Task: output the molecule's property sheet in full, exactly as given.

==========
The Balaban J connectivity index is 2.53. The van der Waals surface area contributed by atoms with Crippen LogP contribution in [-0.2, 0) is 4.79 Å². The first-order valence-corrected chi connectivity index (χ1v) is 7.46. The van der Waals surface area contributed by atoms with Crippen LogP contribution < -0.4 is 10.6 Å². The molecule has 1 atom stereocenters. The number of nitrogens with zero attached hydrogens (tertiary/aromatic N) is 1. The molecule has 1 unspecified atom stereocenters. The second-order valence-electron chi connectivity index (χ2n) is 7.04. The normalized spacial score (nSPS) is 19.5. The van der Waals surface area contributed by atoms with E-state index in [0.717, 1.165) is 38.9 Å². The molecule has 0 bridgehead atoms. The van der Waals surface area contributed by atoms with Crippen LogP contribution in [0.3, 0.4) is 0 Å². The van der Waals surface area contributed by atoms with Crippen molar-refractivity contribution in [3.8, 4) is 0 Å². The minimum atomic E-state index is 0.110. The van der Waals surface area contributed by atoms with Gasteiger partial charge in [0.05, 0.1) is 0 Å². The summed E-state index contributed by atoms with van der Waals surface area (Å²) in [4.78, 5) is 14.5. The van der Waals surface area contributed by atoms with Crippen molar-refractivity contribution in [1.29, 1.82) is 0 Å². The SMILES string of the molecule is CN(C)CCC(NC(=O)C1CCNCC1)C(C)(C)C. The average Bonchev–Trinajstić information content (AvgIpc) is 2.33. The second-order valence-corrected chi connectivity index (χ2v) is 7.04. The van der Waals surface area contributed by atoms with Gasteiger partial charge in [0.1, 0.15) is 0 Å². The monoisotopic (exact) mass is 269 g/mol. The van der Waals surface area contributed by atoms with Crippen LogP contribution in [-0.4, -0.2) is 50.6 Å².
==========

The Balaban J connectivity index is 2.53. The van der Waals surface area contributed by atoms with Crippen LogP contribution in [-0.2, 0) is 4.79 Å². The first-order valence-corrected chi connectivity index (χ1v) is 7.46. The van der Waals surface area contributed by atoms with Crippen LogP contribution < -0.4 is 10.6 Å². The molecule has 1 atom stereocenters. The number of nitrogens with zero attached hydrogens (tertiary/aromatic N) is 1. The molecule has 1 unspecified atom stereocenters. The second-order valence-electron chi connectivity index (χ2n) is 7.04. The normalized spacial score (nSPS) is 19.5. The van der Waals surface area contributed by atoms with E-state index in [0.717, 1.165) is 38.9 Å². The molecule has 0 bridgehead atoms. The van der Waals surface area contributed by atoms with Crippen LogP contribution in [0.3, 0.4) is 0 Å². The van der Waals surface area contributed by atoms with Crippen molar-refractivity contribution in [3.8, 4) is 0 Å². The minimum atomic E-state index is 0.110. The van der Waals surface area contributed by atoms with Gasteiger partial charge in [0.05, 0.1) is 0 Å². The summed E-state index contributed by atoms with van der Waals surface area (Å²) in [4.78, 5) is 14.5. The van der Waals surface area contributed by atoms with Crippen molar-refractivity contribution in [1.29, 1.82) is 0 Å². The SMILES string of the molecule is CN(C)CCC(NC(=O)C1CCNCC1)C(C)(C)C. The average Bonchev–Trinajstić information content (AvgIpc) is 2.33. The second-order valence-corrected chi connectivity index (χ2v) is 7.04. The van der Waals surface area contributed by atoms with Gasteiger partial charge in [0.1, 0.15) is 0 Å². The monoisotopic (exact) mass is 269 g/mol. The van der Waals surface area contributed by atoms with Crippen LogP contribution in [-0.4, -0.2) is 50.6 Å².